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EvanEvansLancs

Casualty Clearing Station 1st and 11th Lanc Fusiliers

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EvanEvansLancs

My grandfather Evan Thomas Evans 7658 of the 11th battalion and 1st battalion Lancashire Fusiliers, wrote down the following sequence of numbers; 16-17-13, and 10-1-14 (see attached photograph). I believe they refer to the casualty clearing stations/hospital numbers that my grandfather attended after being wounded firstly at Vimy Ridge (May 1916) with the 11th battalion, and secondly at Ypres or Passchendaele (January 1918) with the 1st battalion. He went to Edinburgh hospital on 29 May 1916, and was at Llandaff hospital, Cardiff between January and April 1918 before being discharged through disability in April 1918, due to his injuries.  Until recently I didn't realise what the numbers meant !  Please can someone help me with this. If anyone thinks I've misinterpreted the clearing station numbers here, and have got this all wrong then please let me know.

 

First wound

16 Le Trefort general hospital (or is it Treport ?)

17 Remy Sidings Clearing Station

13 Boulogne 

 

Second wound 

10 Remy Sidings Clearing Station   

1 Choques

14 Wimereaux general hospital (between Boulogne and Calais).  

 

Many thanks  

Dat - WW1 numbers.jpg

Edited by EvanEvansLancs

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EvanEvansLancs

I would like to know which CCS would be assigned for wounded for his Division at the time of the both wounds if anyone can help or point me in the right direction please.   

Edited by EvanEvansLancs
error

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TEW

I had a look at a few things sticking at present with incident #1 in May 1916 with 11/LF. He shows on an Official War Office Casualty List; Daily List of 17/6/16. The general rule is to subtract 3-4 weeks from that which gives you a potential wounding around 20th -27th May 1916. These are only guidelines.

 

The dairy for 11/LF for May 1916 shows more than a significant involvement in the events 15th - 19th May 1916 when 5 mines were exploded and the resulting craters seized and held by various battalions of 25th Division. As you mention in the other topic, the diary for 11/LF has a casualty list for men of 11/LF wounded/killed/missing for the period 15th-19th and your Grandfather is not on the list. The other Evans, #9680 has his own record in the Casualty Lists for 12/6/17, applying the same 3-4 week guideline shows his wounding to be as expected; between 15th & 22nd May.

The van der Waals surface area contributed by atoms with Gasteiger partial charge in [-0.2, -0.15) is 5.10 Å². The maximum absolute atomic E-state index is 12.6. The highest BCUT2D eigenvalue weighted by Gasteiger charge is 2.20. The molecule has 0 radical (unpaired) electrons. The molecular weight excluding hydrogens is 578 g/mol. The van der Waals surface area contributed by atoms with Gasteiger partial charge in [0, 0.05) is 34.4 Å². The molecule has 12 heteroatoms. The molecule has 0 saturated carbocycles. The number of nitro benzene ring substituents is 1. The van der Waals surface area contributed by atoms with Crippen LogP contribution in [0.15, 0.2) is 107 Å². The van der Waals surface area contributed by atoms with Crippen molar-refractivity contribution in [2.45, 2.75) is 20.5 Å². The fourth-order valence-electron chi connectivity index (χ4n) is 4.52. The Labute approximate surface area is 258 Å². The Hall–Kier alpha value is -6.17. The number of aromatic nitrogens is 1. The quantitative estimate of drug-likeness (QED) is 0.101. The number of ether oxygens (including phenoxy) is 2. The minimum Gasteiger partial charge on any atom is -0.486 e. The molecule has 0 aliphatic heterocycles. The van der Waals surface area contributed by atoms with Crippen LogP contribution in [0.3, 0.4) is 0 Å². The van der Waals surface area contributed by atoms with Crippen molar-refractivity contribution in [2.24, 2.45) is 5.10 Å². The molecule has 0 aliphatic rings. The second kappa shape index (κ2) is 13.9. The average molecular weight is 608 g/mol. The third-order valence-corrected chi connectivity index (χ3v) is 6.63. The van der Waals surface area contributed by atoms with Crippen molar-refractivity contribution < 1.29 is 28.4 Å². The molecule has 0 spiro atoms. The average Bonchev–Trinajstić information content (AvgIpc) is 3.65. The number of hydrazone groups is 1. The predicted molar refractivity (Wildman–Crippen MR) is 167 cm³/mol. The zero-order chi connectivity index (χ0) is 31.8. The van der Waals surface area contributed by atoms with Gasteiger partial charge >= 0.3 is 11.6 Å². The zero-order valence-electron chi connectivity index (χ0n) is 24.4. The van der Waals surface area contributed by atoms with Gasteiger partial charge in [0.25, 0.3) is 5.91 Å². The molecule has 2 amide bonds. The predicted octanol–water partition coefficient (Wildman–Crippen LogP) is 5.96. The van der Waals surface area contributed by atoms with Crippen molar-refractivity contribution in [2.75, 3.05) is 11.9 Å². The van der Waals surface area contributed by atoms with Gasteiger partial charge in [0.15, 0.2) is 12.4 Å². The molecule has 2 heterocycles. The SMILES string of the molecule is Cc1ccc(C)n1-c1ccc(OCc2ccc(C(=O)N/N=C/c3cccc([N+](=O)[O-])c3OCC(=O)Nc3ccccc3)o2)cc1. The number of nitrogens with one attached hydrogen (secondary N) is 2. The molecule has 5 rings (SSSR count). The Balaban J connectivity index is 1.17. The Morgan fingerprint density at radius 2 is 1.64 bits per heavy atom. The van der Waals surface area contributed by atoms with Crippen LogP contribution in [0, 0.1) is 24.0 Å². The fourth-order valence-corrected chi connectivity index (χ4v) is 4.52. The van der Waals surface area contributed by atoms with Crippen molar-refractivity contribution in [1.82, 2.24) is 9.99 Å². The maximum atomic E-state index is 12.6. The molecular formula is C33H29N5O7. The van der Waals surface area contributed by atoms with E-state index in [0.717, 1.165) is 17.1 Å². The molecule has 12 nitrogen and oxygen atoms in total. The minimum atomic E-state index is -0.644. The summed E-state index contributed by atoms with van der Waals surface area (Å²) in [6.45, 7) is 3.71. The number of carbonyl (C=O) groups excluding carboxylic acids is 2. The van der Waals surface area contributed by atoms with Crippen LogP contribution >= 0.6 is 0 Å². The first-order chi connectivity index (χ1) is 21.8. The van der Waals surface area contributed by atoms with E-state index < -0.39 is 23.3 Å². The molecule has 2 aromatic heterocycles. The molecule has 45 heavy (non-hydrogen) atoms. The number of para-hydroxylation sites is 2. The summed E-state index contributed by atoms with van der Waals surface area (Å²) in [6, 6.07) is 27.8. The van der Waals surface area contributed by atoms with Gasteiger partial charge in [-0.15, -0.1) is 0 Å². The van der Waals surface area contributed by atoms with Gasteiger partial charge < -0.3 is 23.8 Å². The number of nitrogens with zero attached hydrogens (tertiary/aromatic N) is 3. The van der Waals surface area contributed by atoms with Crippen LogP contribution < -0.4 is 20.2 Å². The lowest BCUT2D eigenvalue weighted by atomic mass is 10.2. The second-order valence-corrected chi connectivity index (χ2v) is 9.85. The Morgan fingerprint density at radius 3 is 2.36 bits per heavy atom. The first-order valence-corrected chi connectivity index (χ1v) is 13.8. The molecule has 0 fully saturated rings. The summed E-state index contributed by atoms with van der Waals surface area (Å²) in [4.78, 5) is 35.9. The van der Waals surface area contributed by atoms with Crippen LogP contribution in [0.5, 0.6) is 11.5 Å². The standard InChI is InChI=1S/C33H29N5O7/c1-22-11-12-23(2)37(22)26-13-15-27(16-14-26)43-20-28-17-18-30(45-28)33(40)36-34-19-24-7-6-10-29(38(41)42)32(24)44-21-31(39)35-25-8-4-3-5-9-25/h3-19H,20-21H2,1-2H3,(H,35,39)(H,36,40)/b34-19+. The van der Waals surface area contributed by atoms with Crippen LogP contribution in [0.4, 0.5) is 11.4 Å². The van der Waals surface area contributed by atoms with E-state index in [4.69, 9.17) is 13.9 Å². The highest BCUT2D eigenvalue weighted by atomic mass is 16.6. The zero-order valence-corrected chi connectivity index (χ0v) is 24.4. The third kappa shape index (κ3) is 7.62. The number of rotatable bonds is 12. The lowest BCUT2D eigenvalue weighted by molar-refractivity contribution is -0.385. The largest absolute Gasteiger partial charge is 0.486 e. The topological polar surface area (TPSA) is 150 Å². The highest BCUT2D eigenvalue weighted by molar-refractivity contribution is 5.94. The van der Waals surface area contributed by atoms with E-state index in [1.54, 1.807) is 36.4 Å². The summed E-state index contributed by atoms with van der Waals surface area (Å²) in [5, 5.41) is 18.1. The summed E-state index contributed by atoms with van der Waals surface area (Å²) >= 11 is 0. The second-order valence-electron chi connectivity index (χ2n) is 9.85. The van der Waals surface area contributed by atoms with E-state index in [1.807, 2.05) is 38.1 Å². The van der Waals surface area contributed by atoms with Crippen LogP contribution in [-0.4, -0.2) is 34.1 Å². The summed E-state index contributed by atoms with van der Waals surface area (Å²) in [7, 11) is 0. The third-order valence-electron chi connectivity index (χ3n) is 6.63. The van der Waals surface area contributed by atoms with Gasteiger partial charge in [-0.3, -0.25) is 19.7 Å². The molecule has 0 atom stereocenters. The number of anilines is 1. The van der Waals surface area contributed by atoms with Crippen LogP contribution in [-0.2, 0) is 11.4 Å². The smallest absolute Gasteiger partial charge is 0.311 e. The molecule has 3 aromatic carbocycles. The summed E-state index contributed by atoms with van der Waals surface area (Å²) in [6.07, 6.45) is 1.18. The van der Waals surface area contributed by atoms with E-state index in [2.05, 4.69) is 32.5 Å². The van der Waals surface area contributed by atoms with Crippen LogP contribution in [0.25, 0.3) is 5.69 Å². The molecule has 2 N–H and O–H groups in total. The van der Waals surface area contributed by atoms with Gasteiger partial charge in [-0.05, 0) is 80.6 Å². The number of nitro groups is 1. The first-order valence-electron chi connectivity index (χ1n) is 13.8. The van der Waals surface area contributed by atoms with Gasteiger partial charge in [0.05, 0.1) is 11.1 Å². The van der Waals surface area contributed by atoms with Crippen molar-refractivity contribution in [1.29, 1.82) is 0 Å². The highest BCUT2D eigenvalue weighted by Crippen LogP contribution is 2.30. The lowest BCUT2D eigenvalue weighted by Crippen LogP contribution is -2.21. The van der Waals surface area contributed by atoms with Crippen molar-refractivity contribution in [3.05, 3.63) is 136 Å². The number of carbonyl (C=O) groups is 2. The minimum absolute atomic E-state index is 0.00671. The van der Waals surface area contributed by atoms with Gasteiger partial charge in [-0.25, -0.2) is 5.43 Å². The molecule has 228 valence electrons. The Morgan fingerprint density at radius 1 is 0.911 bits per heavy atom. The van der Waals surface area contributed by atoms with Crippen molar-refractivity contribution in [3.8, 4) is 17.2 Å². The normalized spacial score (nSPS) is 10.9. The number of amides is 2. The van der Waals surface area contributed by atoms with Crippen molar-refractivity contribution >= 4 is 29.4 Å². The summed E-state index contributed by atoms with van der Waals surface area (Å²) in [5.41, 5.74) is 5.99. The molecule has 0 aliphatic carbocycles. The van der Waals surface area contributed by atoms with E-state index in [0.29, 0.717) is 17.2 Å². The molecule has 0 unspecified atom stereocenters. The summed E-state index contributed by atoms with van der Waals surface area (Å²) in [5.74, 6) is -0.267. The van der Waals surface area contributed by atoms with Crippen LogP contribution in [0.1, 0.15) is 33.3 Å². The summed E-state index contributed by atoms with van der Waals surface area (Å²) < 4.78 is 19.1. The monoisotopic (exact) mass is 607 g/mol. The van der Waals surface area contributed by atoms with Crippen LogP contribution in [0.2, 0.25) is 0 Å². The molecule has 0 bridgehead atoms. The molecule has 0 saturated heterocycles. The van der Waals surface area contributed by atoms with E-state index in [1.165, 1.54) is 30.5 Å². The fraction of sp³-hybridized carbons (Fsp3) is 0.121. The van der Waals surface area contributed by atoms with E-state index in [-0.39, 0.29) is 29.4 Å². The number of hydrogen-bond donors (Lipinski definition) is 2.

The 3-4 week guideline can sometimes alter to 2-3 weeks, less than 2 is unlikely and sometimes names are missed off list and it may extend to 4-6 weeks or longer. However, based on what there is it seems that 7680 Evans was wounded perhaps a week later than those on the list in the unit diary.

 

74 Brigade diary has another list of totals by battalion wounded in May 1916, for 11/LF they have;

3rd - 1

4th - 5

5th - 10

6th - 2

7th - 1, then out of the line until 15th

15th - 43 (Crater Seizing)

16th - 9

17th - 14

18th - 23

Not sure how these totals tally with the diary list of named men but the battalion was out of the line again on 19th and I'm not sure there was scope for being wounded in the remainder of May other than perhaps by random shelling, or the 3-4 week guideline needs extending in this case.

 

I've checked 25th Division Medical Services, 17 Corps ditto and 3rd Army ditto. There are no specific 'medical arrangements' for May 1916 which usually means that the previous medical arrangements were still in place. The appendices for April 1916 show that 30 CCS at Aubigny was the main place for casualty evacuations with 43 CCS in Frevent also getting some mention.

The Deputy Director Medical Services 17 Corps mentions frequent visits to 30 CCS during May to see how things were going.

 

For me this establishes that a wounded soldier from 11/LF would be evacuated back to 30 CCS Aubigny during May 1916.

So, I'm afraid we're no closer to understanding what those numbers mean.

TEW

 

 

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EvanEvansLancs

That's a very comprehensive bit of work TEW thank you. I have seen the War Office Casualty List of 17/6/16 but didn't realise the 3-4 weeks guideline until now. I can add a bit of info that may help further regarding the timing of the 1916 wound; There is an article in the Scotsman from 30 May saying he arrived at Edinburgh Bangour hospital on 29 May 1916 with around 80 others. Not sure how long it would take to get there from Vimy Ridge, but does that date at Edinburgh fit with your suggested date range around 20-27 May, allowing for the usual length of time soldiers stayed at the Dressing Station, CCS and Base Hospital etc when there was a bad wound ? If so that date range aligns with the German attack on Vimy Ridge around that time, and I have read reports somewhere saying there was confusion as a result of that attack, with many British casualties, and the shelling went very far back, plus the 11th had just handed over to other battalions including the SW Borderers, so could Evan have been mixed up with other wounded at that time or could he have been part of relief to another battalion ?